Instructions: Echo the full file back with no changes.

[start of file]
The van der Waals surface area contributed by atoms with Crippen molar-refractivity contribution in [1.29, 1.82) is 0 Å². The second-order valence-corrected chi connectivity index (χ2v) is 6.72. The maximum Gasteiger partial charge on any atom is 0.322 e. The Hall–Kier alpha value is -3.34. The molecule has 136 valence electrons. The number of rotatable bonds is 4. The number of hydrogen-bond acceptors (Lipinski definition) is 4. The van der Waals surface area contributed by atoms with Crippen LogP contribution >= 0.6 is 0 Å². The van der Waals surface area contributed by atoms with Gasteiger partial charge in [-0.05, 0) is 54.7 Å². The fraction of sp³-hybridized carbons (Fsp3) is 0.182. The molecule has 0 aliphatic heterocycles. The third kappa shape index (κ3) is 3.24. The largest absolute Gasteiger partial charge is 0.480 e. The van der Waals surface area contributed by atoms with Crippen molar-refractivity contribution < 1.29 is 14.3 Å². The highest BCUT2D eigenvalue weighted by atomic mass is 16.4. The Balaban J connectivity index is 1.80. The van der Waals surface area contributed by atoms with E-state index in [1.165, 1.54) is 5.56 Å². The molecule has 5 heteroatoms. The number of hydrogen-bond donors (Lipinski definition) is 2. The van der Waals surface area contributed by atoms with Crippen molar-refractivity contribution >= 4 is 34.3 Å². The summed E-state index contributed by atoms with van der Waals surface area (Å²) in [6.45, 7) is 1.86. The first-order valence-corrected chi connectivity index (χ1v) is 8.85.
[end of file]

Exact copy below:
The van der Waals surface area contributed by atoms with Crippen molar-refractivity contribution in [1.29, 1.82) is 0 Å². The second-order valence-corrected chi connectivity index (χ2v) is 6.72. The maximum Gasteiger partial charge on any atom is 0.322 e. The Hall–Kier alpha value is -3.34. The molecule has 136 valence electrons. The number of rotatable bonds is 4. The number of hydrogen-bond acceptors (Lipinski definition) is 4. The van der Waals surface area contributed by atoms with Crippen LogP contribution >= 0.6 is 0 Å². The van der Waals surface area contributed by atoms with Gasteiger partial charge in [-0.05, 0) is 54.7 Å². The fraction of sp³-hybridized carbons (Fsp3) is 0.182. The molecule has 0 aliphatic heterocycles. The third kappa shape index (κ3) is 3.24. The largest absolute Gasteiger partial charge is 0.480 e. The van der Waals surface area contributed by atoms with Crippen molar-refractivity contribution < 1.29 is 14.3 Å². The highest BCUT2D eigenvalue weighted by atomic mass is 16.4. The Balaban J connectivity index is 1.80. The van der Waals surface area contributed by atoms with E-state index in [1.165, 1.54) is 5.56 Å². The molecule has 5 heteroatoms. The number of hydrogen-bond donors (Lipinski definition) is 2. The van der Waals surface area contributed by atoms with Crippen molar-refractivity contribution >= 4 is 34.3 Å². The summed E-state index contributed by atoms with van der Waals surface area (Å²) in [6.45, 7) is 1.86. The first-order valence-corrected chi connectivity index (χ1v) is 8.85.